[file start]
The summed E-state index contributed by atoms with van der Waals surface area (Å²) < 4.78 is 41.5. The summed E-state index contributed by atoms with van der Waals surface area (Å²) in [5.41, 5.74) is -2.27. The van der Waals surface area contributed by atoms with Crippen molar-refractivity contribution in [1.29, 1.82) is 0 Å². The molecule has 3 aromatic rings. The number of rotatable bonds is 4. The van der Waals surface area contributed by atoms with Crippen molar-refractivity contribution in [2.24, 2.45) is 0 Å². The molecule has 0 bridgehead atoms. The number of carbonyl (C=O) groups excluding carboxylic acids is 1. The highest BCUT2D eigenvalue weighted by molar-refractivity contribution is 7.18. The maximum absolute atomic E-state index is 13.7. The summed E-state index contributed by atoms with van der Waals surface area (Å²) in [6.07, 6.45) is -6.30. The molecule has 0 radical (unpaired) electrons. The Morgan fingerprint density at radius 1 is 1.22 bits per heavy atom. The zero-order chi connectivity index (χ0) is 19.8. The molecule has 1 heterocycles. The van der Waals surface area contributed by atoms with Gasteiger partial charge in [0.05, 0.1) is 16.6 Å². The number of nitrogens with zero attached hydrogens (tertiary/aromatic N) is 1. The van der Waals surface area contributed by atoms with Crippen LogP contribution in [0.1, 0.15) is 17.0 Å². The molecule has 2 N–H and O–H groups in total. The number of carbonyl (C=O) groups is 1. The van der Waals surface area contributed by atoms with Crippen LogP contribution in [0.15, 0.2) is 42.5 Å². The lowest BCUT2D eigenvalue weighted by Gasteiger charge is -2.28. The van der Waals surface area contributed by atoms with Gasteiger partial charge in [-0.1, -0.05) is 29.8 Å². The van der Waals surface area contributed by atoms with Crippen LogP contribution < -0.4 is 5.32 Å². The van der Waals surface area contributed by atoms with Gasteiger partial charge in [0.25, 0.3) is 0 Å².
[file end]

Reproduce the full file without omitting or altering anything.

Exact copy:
The summed E-state index contributed by atoms with van der Waals surface area (Å²) < 4.78 is 41.5. The summed E-state index contributed by atoms with van der Waals surface area (Å²) in [5.41, 5.74) is -2.27. The van der Waals surface area contributed by atoms with Crippen molar-refractivity contribution in [1.29, 1.82) is 0 Å². The molecule has 3 aromatic rings. The number of rotatable bonds is 4. The van der Waals surface area contributed by atoms with Crippen molar-refractivity contribution in [2.24, 2.45) is 0 Å². The molecule has 0 bridgehead atoms. The number of carbonyl (C=O) groups excluding carboxylic acids is 1. The highest BCUT2D eigenvalue weighted by molar-refractivity contribution is 7.18. The maximum absolute atomic E-state index is 13.7. The summed E-state index contributed by atoms with van der Waals surface area (Å²) in [6.07, 6.45) is -6.30. The molecule has 0 radical (unpaired) electrons. The Morgan fingerprint density at radius 1 is 1.22 bits per heavy atom. The zero-order chi connectivity index (χ0) is 19.8. The molecule has 1 heterocycles. The van der Waals surface area contributed by atoms with Gasteiger partial charge in [0.05, 0.1) is 16.6 Å². The number of nitrogens with zero attached hydrogens (tertiary/aromatic N) is 1. The van der Waals surface area contributed by atoms with Crippen LogP contribution in [0.1, 0.15) is 17.0 Å². The molecule has 2 N–H and O–H groups in total. The number of carbonyl (C=O) groups is 1. The van der Waals surface area contributed by atoms with Crippen LogP contribution in [0.15, 0.2) is 42.5 Å². The lowest BCUT2D eigenvalue weighted by Gasteiger charge is -2.28. The van der Waals surface area contributed by atoms with Gasteiger partial charge in [-0.1, -0.05) is 29.8 Å². The van der Waals surface area contributed by atoms with Crippen LogP contribution < -0.4 is 5.32 Å². The van der Waals surface area contributed by atoms with Gasteiger partial charge in [0.25, 0.3) is 0 Å².